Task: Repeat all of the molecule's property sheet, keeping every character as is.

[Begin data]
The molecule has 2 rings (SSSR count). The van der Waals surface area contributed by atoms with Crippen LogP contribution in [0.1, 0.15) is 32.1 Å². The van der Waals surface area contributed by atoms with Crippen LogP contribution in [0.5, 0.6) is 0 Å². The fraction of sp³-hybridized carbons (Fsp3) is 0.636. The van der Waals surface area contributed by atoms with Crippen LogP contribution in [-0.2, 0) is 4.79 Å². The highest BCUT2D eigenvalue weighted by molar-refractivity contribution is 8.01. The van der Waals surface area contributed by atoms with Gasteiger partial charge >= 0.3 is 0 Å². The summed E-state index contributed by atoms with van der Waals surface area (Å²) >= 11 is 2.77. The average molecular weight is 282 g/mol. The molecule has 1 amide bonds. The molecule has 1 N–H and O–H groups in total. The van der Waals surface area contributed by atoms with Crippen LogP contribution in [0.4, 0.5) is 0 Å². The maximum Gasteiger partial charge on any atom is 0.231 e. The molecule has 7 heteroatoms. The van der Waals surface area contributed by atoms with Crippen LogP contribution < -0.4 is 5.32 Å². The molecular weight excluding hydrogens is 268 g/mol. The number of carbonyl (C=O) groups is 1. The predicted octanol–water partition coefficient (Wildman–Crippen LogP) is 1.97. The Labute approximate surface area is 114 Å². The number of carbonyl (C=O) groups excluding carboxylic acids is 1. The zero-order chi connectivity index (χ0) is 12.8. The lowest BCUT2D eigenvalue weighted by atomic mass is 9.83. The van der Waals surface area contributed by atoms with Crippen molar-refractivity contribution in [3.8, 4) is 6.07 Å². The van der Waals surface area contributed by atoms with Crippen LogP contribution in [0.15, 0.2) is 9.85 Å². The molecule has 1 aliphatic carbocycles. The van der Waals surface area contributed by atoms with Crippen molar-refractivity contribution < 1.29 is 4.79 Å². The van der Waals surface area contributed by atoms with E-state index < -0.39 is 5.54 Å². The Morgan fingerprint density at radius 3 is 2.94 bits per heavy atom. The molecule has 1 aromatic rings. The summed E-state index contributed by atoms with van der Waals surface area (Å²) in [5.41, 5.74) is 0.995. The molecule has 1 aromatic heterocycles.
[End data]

The molecule has 2 rings (SSSR count). The van der Waals surface area contributed by atoms with Crippen LogP contribution in [0.1, 0.15) is 32.1 Å². The van der Waals surface area contributed by atoms with Crippen LogP contribution in [0.5, 0.6) is 0 Å². The fraction of sp³-hybridized carbons (Fsp3) is 0.636. The van der Waals surface area contributed by atoms with Crippen LogP contribution in [-0.2, 0) is 4.79 Å². The highest BCUT2D eigenvalue weighted by molar-refractivity contribution is 8.01. The van der Waals surface area contributed by atoms with Gasteiger partial charge >= 0.3 is 0 Å². The summed E-state index contributed by atoms with van der Waals surface area (Å²) >= 11 is 2.77. The average molecular weight is 282 g/mol. The molecule has 1 amide bonds. The molecule has 1 N–H and O–H groups in total. The van der Waals surface area contributed by atoms with Crippen LogP contribution in [0.4, 0.5) is 0 Å². The maximum Gasteiger partial charge on any atom is 0.231 e. The molecule has 7 heteroatoms. The van der Waals surface area contributed by atoms with Crippen LogP contribution < -0.4 is 5.32 Å². The molecular weight excluding hydrogens is 268 g/mol. The number of carbonyl (C=O) groups is 1. The predicted octanol–water partition coefficient (Wildman–Crippen LogP) is 1.97. The Labute approximate surface area is 114 Å². The number of carbonyl (C=O) groups excluding carboxylic acids is 1. The zero-order chi connectivity index (χ0) is 12.8. The lowest BCUT2D eigenvalue weighted by atomic mass is 9.83. The van der Waals surface area contributed by atoms with Crippen molar-refractivity contribution in [3.8, 4) is 6.07 Å². The van der Waals surface area contributed by atoms with Crippen LogP contribution in [0.15, 0.2) is 9.85 Å². The molecule has 1 aliphatic carbocycles. The van der Waals surface area contributed by atoms with Crippen molar-refractivity contribution < 1.29 is 4.79 Å². The van der Waals surface area contributed by atoms with E-state index < -0.39 is 5.54 Å². The Morgan fingerprint density at radius 3 is 2.94 bits per heavy atom. The molecule has 1 aromatic rings. The summed E-state index contributed by atoms with van der Waals surface area (Å²) in [5.41, 5.74) is 0.995. The molecule has 1 aromatic heterocycles.